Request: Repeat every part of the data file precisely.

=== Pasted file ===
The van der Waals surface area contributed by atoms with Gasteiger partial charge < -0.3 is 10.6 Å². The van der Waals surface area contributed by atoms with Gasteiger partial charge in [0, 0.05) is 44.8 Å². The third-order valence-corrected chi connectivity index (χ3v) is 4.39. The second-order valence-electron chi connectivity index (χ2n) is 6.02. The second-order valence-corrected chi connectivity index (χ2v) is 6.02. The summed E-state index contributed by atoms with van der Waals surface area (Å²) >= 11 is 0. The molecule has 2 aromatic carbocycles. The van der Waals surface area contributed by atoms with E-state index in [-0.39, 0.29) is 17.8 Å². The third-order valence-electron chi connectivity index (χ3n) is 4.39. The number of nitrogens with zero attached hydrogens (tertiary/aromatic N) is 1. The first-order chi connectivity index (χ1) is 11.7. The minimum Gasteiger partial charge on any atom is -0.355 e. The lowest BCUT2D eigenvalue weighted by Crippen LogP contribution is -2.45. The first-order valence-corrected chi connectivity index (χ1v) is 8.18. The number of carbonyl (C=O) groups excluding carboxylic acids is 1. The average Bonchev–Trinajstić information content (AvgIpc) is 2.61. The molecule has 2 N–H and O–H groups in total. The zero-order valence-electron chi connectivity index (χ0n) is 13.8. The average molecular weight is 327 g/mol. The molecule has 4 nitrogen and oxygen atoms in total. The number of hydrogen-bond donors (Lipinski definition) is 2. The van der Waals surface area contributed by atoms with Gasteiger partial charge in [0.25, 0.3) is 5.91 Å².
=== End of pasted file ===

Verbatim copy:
The van der Waals surface area contributed by atoms with Gasteiger partial charge < -0.3 is 10.6 Å². The van der Waals surface area contributed by atoms with Gasteiger partial charge in [0, 0.05) is 44.8 Å². The third-order valence-corrected chi connectivity index (χ3v) is 4.39. The second-order valence-electron chi connectivity index (χ2n) is 6.02. The second-order valence-corrected chi connectivity index (χ2v) is 6.02. The summed E-state index contributed by atoms with van der Waals surface area (Å²) >= 11 is 0. The molecule has 2 aromatic carbocycles. The van der Waals surface area contributed by atoms with E-state index in [-0.39, 0.29) is 17.8 Å². The third-order valence-electron chi connectivity index (χ3n) is 4.39. The number of nitrogens with zero attached hydrogens (tertiary/aromatic N) is 1. The first-order chi connectivity index (χ1) is 11.7. The minimum Gasteiger partial charge on any atom is -0.355 e. The lowest BCUT2D eigenvalue weighted by Crippen LogP contribution is -2.45. The first-order valence-corrected chi connectivity index (χ1v) is 8.18. The number of carbonyl (C=O) groups excluding carboxylic acids is 1. The average Bonchev–Trinajstić information content (AvgIpc) is 2.61. The molecule has 2 N–H and O–H groups in total. The zero-order valence-electron chi connectivity index (χ0n) is 13.8. The average molecular weight is 327 g/mol. The molecule has 4 nitrogen and oxygen atoms in total. The number of hydrogen-bond donors (Lipinski definition) is 2. The van der Waals surface area contributed by atoms with Gasteiger partial charge in [0.25, 0.3) is 5.91 Å².